Newspaper Page Text
THE HICKMAN COURIER
'Cevtrt Weattra Ksntucky Ukt the Diw'
W. 0. flPBEIl nd J. 0. SEXTON,
r Editor and rroprletori.
ONE DOLLAR PER YEAR
CASH IN ADVANCE.
Entered at the nickms.n, Kentucky,
postofflca at second-class mull matter.
LIVE MO YEARS
ENGLISH EXPLORER AND SONS
FIND BLOODTHIRSTY TRIBE
IN DUTCH NEW GUINEA.
LIVES ALWAYS IN DANGER
While Men Are Guarded Night and
Day by Fierce Watch Dog of
Which Natives Were
tondon. After two years nmong
the savages In Dutch New Guinea,
Mr. l'ratt, a British naturalist, and his
two sons, have returned to Satnarong,
.'ava, with strange experiences to tell.
Mr. Pratt la a seasoned explorer of
SS years. His travels have extended
over wide territories In China, Thibet,
South America and Asia Minor. He
had four' years In tha British and
Hutch sections of New Guinea and
then took a vacation In Great Brit
ain. Two years ago he camn out with
ills two Bons and landed at Doreh, In
Geclvlnk Bay, where missionaries
have been stationed for over fifty
years. Ilehlnd Doreh stretch the Ar
fak mountains, with two largo lakes
lying at a height of 8,000 feet above
the sea. There the naturalists took
up their quarters In the midst of sav
age Papuans, whose characteristics
they soon discovered were untrust
worthiness and thirst for blood.
They were right on the extreme
fringe of the Dutch authority, so had
to look after themselves to the ut
most. They found the savages far be
low the African natives, without
knowledge or understanding of the
most elementary virtues even kind
ness or thankfulness. They were ol
good physique and lived partly by ag
riculture, but their habits were loath
some. It was largely due to his ability to
keep his temper, even under provo
cation, that Mr. Pratt was able to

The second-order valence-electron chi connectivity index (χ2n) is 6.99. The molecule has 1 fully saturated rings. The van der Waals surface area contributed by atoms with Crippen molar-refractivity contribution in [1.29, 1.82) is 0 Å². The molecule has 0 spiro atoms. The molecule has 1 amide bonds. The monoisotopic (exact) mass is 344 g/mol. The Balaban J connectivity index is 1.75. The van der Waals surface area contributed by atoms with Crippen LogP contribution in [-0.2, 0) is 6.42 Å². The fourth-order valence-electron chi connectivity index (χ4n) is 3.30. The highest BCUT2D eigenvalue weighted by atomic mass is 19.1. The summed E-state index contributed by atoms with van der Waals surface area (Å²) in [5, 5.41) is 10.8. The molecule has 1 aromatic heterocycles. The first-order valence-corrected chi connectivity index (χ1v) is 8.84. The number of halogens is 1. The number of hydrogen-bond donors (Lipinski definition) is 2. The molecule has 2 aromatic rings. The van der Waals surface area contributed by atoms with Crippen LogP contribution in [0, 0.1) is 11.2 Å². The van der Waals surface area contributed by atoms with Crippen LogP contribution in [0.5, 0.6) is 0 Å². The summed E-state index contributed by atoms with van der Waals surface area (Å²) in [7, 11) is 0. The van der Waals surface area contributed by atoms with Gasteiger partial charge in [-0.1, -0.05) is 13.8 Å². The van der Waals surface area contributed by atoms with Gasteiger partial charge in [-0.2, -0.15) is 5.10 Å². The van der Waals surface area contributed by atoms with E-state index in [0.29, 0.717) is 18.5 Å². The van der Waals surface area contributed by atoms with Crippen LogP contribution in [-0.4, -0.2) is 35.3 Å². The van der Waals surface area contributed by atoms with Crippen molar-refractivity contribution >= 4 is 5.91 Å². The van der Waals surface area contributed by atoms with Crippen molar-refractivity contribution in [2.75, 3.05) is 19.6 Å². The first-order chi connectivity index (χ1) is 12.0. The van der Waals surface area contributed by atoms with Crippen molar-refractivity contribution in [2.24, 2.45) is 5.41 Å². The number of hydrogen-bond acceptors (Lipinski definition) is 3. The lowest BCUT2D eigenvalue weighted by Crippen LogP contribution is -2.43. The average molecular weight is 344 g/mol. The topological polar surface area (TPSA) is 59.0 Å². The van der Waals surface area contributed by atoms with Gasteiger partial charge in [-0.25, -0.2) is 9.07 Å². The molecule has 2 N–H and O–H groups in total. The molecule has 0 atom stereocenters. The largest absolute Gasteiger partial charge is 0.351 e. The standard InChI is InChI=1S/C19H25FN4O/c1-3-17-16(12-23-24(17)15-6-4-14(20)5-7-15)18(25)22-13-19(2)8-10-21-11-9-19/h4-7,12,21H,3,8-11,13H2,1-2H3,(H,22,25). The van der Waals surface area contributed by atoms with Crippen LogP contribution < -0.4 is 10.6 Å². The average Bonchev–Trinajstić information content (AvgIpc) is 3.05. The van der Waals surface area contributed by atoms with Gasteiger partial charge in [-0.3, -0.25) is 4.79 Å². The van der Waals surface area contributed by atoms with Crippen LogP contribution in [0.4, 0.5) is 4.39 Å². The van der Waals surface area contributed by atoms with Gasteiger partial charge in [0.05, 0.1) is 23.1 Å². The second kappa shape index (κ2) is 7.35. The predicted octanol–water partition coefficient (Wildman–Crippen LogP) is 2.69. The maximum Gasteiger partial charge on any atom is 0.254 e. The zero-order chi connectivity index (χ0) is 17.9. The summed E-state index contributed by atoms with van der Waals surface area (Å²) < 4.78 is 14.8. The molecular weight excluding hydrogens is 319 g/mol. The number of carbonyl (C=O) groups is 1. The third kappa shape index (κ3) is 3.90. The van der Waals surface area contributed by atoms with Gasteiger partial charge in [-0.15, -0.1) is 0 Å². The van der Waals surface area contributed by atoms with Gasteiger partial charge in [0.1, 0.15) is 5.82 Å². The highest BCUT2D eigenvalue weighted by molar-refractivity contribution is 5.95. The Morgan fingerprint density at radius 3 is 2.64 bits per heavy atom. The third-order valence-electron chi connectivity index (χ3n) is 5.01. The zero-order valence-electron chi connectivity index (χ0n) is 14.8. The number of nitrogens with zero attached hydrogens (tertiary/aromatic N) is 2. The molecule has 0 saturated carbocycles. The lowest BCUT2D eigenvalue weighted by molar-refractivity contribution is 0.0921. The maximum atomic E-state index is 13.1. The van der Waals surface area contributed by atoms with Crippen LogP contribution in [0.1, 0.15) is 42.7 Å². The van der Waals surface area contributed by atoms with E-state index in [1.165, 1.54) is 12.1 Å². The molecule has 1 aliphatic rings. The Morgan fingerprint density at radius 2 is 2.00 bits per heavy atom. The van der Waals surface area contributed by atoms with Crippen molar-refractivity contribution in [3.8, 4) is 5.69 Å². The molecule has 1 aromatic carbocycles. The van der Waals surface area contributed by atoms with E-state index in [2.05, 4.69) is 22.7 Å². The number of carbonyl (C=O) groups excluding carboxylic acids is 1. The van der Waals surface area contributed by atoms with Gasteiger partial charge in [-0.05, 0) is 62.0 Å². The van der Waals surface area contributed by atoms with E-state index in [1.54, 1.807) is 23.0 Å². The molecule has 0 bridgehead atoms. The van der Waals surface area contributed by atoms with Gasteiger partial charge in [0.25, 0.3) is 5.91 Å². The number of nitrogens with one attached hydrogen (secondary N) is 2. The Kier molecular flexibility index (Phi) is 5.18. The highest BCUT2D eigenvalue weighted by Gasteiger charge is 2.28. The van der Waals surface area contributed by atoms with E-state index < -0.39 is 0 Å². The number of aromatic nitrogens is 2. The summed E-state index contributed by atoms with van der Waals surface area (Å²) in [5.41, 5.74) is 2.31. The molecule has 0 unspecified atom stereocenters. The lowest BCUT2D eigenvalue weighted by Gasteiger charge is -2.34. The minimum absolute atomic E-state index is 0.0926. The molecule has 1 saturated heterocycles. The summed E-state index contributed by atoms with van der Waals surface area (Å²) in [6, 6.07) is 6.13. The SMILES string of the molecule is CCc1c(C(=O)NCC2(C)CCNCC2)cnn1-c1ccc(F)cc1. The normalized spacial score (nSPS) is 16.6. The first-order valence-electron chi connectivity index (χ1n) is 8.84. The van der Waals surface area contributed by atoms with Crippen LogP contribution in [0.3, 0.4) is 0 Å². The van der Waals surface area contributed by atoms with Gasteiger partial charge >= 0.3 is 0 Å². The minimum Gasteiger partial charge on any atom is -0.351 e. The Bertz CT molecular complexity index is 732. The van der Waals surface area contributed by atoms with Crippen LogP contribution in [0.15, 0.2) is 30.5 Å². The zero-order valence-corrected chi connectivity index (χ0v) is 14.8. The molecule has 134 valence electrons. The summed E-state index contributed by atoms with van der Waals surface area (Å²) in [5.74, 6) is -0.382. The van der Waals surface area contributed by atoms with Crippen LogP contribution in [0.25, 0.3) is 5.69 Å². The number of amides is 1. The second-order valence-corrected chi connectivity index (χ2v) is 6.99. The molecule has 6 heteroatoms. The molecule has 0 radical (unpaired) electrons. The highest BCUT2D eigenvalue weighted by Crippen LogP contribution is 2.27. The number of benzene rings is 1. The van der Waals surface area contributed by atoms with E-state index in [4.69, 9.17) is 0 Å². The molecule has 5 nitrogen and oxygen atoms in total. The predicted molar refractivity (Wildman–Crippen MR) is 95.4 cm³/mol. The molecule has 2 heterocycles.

manage them. They fancied that the
traveler muBt have supernatural pow
ers to control bis anger, and In addi
tion to that they were notified by the
Dutch authorities that any harm to
the naturalists would meet with
At night the tent of the explorers
was guarded by a fierce watch dog.
The Naturalists Were Often Goaded
td Near the Danger Point of Shoot
ing. of which the natives wero much
afraid. In the daytime the dog al
ways remained with one of tho party
left on guard, whllo tho others ex
plored In company Invarlablly. In
this way they have gathered large col
lections of birds, insects and plants.
Perpetuat warfare Is waged among
the tribes, for treachery Is constant,
and every death leads to blood ven
geance. Tho naturalists wero often
goaded to near tho danger of shoot
ing, but restrained themselves, and so
von to somo extent the confidence of
tho savages. Head hunting is a cus
tom of tho land, and not merely tiro
villages, but also houses, at war
against houses. The result Is that funr
mid treacliory stalk like twin demons
through the island. Women never go
out excopt under armed mascullno
guard. They do the work In tho fields
with a man guarding them with his
After a year at tho lakes tho trav
elers went to Humboldt Uay. where
tho mountain natives aru still lit the
Ktono age, and bad never soon any
Europeans. They llvo miserably on
wild plants, Insects nnd grubs, with
tn occasional wild pic as a delicacy.
DEWEY DEFENDS NAVY
SAYS IT WOULD DIVE QOOD AC
COUNT IN WAIL
American Fleet Not a "Bluff" to
Those Who Know the True
Condition of Affairs.
Washington. Defending with charac
teristic vigor tho American navy. d
mlral (lemge Dewey Thursday mn-rtel
that not only is our navy not it IdulT, '
but that lie Is nmrlilcnt It would give a
good account of itself idiould war cur
The admiral' remarket were culled
forth by n sliileiuont attributed to form
er ItepreM-ntHtivi' lailiilis, of Indiana,
who, In n reeent speech at Cincinnati,
()., in advocating ship subsidy, is re
ported to have said thnt "those Ameri
cans who nre informed consider our navy
:i 'bluir.'" The expression wan charac-
tcrired by Admiral Dewey ns aifimfer
liinate" one. Declaring thnt lie taw no
war cloud gathering on the horizon,
Admiral Dewey dleued several fea
ture of the nnrnl establishment and
made a strong plea for the continued
upbuilding of the navy.
MANHOLE BLOWS UP.
Series of Sewer Explosions Shake
New York Weit Side.
New York. Nearly n square mile of
the middle West Side was shaken Thurs
day nftcrnon by a series of sewer ex-
plosions, which blew manhole cover Mull